Dubai's nine-month non-oil foreign trade rises 6% to Dh1 trillion

Gold was the top-traded commodity in the first three quarters of 2019, followed by mobile phones

A terminal tractor passes in front of a stock yard of DP World's fully automated Terminal 2 at Jebel Ali Port in Dubai, United Arab Emirates, December 27, 2018. Picture taken December 27, 2018. REUTERS/Hamad I Mohammed
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Dubai's non-oil foreign trade surged 6 per cent year-on-year in the first nine months of 2019 to Dh1.02 trillion, boosted by the contributions from the emirate's free zones, as China remains its top trading partner.

The value of exports from Dubai, the commercial and trading hub of the Middle East, rose by 23 per cent to Dh118 billion, re-exports grew 4 per cent to Dh312bn, and imports climbed 3 per cent to Dh589bn, the UAE's state-run news agency Wam reported on Saturday, citing official data.

Nine-month trade volumes also surged 22 per cent to 83 million tonnes during the nine-month period. The volume of re-exports jumped 48 per cent to reach 13 million tonnes, while volume of exports rose 47 per cent to 14 million tonnes and imports grew 13 per cent to 56 million tonnes.

"The strong performance of Dubai’s foreign trade reflects the robust fundamentals of our economy and prepares us to take advantage of the new opportunities that will come in 2020 – the year that will mark a new push for transformational growth over the next 50 years,"  Sheikh Hamdan bin Mohammed, Crown Prince of Dubai and Chairman of Dubai Executive Council, said. "We are confident our external trade sector will continue its strong growth momentum."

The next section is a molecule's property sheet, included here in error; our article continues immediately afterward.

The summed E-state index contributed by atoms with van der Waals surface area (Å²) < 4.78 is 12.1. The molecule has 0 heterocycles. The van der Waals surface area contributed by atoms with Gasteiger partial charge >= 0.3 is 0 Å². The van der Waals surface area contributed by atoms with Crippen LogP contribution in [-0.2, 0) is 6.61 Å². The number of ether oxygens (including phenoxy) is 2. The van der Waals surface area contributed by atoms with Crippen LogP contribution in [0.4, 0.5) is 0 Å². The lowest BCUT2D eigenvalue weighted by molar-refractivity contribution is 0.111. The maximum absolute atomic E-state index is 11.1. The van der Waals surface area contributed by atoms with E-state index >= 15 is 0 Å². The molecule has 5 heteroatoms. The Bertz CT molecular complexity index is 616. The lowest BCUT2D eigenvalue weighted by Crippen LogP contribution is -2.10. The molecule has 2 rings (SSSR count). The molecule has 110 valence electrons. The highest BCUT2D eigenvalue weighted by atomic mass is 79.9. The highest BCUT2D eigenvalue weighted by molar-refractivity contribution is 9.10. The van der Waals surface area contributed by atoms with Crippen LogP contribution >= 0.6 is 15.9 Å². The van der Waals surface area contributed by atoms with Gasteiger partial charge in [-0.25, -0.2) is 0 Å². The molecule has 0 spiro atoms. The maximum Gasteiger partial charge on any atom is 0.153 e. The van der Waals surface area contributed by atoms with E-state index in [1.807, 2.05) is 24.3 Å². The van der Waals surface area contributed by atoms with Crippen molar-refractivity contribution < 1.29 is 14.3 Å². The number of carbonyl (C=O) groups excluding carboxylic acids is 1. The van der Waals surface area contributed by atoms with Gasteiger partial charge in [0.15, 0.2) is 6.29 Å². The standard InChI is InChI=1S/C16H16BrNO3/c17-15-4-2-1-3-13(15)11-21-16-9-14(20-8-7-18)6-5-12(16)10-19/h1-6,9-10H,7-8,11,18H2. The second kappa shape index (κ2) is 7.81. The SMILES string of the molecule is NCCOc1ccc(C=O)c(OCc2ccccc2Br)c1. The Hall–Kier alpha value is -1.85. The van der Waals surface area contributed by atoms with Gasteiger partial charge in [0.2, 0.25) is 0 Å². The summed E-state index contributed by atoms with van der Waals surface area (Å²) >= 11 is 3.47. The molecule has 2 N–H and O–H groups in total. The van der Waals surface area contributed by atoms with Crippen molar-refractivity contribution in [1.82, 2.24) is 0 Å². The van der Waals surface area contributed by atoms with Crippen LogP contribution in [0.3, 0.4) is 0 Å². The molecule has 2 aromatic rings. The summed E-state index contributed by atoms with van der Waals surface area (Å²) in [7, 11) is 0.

The UAE and China, which accounted for 16 per cent of the UAE’s non-oil trade among Asian countries in 2018, are strengthening their bilateral trade relationship. China, the world’s second-biggest economy, was the source of 27 per cent of the UAE’s imports from Asia, while the UAE is also the biggest recipient of Chinese goods in the Arab world, accounting for 29 per cent of exports to the region, the UAE Economy Minister Sultan bin Saeed Al Mansouri said in July.

China remained Dubai’s largest trading partner in the nine-month period, contributing Dh109bn, a 6 per cent increase, according to Wam report. India took the second spot with Dh100bn, a growth of 16 per cent, followed by the US with Dh57bn and Switzerland with Dh47bn. Saudi Arabia remained Dubai’s largest Arab trade partner. The country was its fifth-biggest partner globally with Dh42bn worth of trade.

Gold was the top-traded commodity, contributing Dh129bn and growing 17 per cent. The second-highest traded commodity by value was mobile phones, which climbed 7 per cent to reach Dh119bn. Diamonds accounted for Dh63bn worth of trade for the emirate.

Dubai’s foreign trade out of free zones was a "big contributor" to the overall increase, accounting for Dh439bn, or a 11 per cent  rise year-on-year.

"The strong growth delivered by non-oil foreign trade is a sign of how resilient the Dubai economy is," Sultan bin Sulayem, DP World chairman who also heads the Ports, Customs and Free Zone Corporation, said. "It also reflects Dubai’s success in developing its manufacturing facilities."

The government is working on fast-tracking trade growth through initiatives such as the Dubai Silk Road project and a virtual trade zone that will boost the development of e-commerce regionally and globally, Sheikh Hamdan said.